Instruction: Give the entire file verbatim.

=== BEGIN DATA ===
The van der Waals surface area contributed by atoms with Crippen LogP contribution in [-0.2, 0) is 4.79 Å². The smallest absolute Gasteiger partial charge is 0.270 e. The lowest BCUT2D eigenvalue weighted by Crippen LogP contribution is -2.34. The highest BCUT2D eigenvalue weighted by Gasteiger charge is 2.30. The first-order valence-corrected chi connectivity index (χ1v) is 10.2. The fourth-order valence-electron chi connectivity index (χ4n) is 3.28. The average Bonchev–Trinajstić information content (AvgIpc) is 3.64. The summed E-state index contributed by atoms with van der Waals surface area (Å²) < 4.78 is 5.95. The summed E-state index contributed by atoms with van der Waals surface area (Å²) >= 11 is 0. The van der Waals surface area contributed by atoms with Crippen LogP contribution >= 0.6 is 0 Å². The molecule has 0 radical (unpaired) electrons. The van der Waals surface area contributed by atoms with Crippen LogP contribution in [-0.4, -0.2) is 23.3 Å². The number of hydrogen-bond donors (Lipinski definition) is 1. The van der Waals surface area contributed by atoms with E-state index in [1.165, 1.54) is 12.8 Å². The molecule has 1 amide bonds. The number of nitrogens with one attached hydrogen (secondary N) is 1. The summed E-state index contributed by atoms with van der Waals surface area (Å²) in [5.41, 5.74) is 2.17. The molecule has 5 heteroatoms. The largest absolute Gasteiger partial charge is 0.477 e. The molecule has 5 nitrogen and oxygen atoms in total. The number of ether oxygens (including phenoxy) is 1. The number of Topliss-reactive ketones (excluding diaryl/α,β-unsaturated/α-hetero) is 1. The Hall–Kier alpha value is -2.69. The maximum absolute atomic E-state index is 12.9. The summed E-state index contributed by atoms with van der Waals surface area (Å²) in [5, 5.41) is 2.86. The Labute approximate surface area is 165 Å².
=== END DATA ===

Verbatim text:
The van der Waals surface area contributed by atoms with Crippen LogP contribution in [-0.2, 0) is 4.79 Å². The smallest absolute Gasteiger partial charge is 0.270 e. The lowest BCUT2D eigenvalue weighted by Crippen LogP contribution is -2.34. The highest BCUT2D eigenvalue weighted by Gasteiger charge is 2.30. The first-order valence-corrected chi connectivity index (χ1v) is 10.2. The fourth-order valence-electron chi connectivity index (χ4n) is 3.28. The average Bonchev–Trinajstić information content (AvgIpc) is 3.64. The summed E-state index contributed by atoms with van der Waals surface area (Å²) < 4.78 is 5.95. The summed E-state index contributed by atoms with van der Waals surface area (Å²) >= 11 is 0. The van der Waals surface area contributed by atoms with Crippen LogP contribution >= 0.6 is 0 Å². The molecule has 0 radical (unpaired) electrons. The van der Waals surface area contributed by atoms with Crippen LogP contribution in [-0.4, -0.2) is 23.3 Å². The number of hydrogen-bond donors (Lipinski definition) is 1. The van der Waals surface area contributed by atoms with E-state index in [1.165, 1.54) is 12.8 Å². The molecule has 1 amide bonds. The number of nitrogens with one attached hydrogen (secondary N) is 1. The summed E-state index contributed by atoms with van der Waals surface area (Å²) in [5.41, 5.74) is 2.17. The molecule has 5 heteroatoms. The largest absolute Gasteiger partial charge is 0.477 e. The molecule has 5 nitrogen and oxygen atoms in total. The number of ether oxygens (including phenoxy) is 1. The number of Topliss-reactive ketones (excluding diaryl/α,β-unsaturated/α-hetero) is 1. The Hall–Kier alpha value is -2.69. The maximum absolute atomic E-state index is 12.9. The summed E-state index contributed by atoms with van der Waals surface area (Å²) in [5, 5.41) is 2.86. The Labute approximate surface area is 165 Å².